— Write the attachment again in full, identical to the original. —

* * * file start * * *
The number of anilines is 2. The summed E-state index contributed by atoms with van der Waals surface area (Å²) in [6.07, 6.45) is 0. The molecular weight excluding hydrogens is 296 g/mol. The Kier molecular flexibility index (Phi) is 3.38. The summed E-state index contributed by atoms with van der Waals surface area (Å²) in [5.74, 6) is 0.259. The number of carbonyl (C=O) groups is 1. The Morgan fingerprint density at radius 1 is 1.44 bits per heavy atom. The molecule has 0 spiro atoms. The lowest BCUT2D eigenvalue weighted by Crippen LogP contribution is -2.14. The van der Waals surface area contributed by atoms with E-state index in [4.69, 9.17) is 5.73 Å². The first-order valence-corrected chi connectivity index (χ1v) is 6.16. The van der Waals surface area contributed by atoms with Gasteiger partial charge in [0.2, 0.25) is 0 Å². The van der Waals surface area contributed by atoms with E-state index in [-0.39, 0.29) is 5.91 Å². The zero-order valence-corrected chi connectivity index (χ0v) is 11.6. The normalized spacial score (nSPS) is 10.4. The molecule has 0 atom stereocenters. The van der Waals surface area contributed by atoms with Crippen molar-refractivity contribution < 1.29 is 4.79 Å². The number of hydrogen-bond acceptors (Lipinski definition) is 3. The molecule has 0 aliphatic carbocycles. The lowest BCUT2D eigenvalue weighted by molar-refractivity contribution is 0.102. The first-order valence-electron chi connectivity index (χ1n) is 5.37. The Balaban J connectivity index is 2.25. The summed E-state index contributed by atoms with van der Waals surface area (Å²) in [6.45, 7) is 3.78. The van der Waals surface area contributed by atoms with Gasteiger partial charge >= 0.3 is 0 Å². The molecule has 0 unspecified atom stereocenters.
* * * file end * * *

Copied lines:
The number of anilines is 2. The summed E-state index contributed by atoms with van der Waals surface area (Å²) in [6.07, 6.45) is 0. The molecular weight excluding hydrogens is 296 g/mol. The Kier molecular flexibility index (Phi) is 3.38. The summed E-state index contributed by atoms with van der Waals surface area (Å²) in [5.74, 6) is 0.259. The number of carbonyl (C=O) groups is 1. The Morgan fingerprint density at radius 1 is 1.44 bits per heavy atom. The molecule has 0 spiro atoms. The lowest BCUT2D eigenvalue weighted by Crippen LogP contribution is -2.14. The van der Waals surface area contributed by atoms with E-state index in [4.69, 9.17) is 5.73 Å². The first-order valence-corrected chi connectivity index (χ1v) is 6.16. The van der Waals surface area contributed by atoms with Gasteiger partial charge in [0.2, 0.25) is 0 Å². The van der Waals surface area contributed by atoms with E-state index in [-0.39, 0.29) is 5.91 Å². The zero-order valence-corrected chi connectivity index (χ0v) is 11.6. The normalized spacial score (nSPS) is 10.4. The molecule has 0 atom stereocenters. The van der Waals surface area contributed by atoms with Crippen molar-refractivity contribution < 1.29 is 4.79 Å². The number of hydrogen-bond acceptors (Lipinski definition) is 3. The molecule has 0 aliphatic carbocycles. The lowest BCUT2D eigenvalue weighted by molar-refractivity contribution is 0.102. The first-order valence-electron chi connectivity index (χ1n) is 5.37. The Balaban J connectivity index is 2.25. The summed E-state index contributed by atoms with van der Waals surface area (Å²) in [6.45, 7) is 3.78. The van der Waals surface area contributed by atoms with Gasteiger partial charge >= 0.3 is 0 Å². The molecule has 0 unspecified atom stereocenters.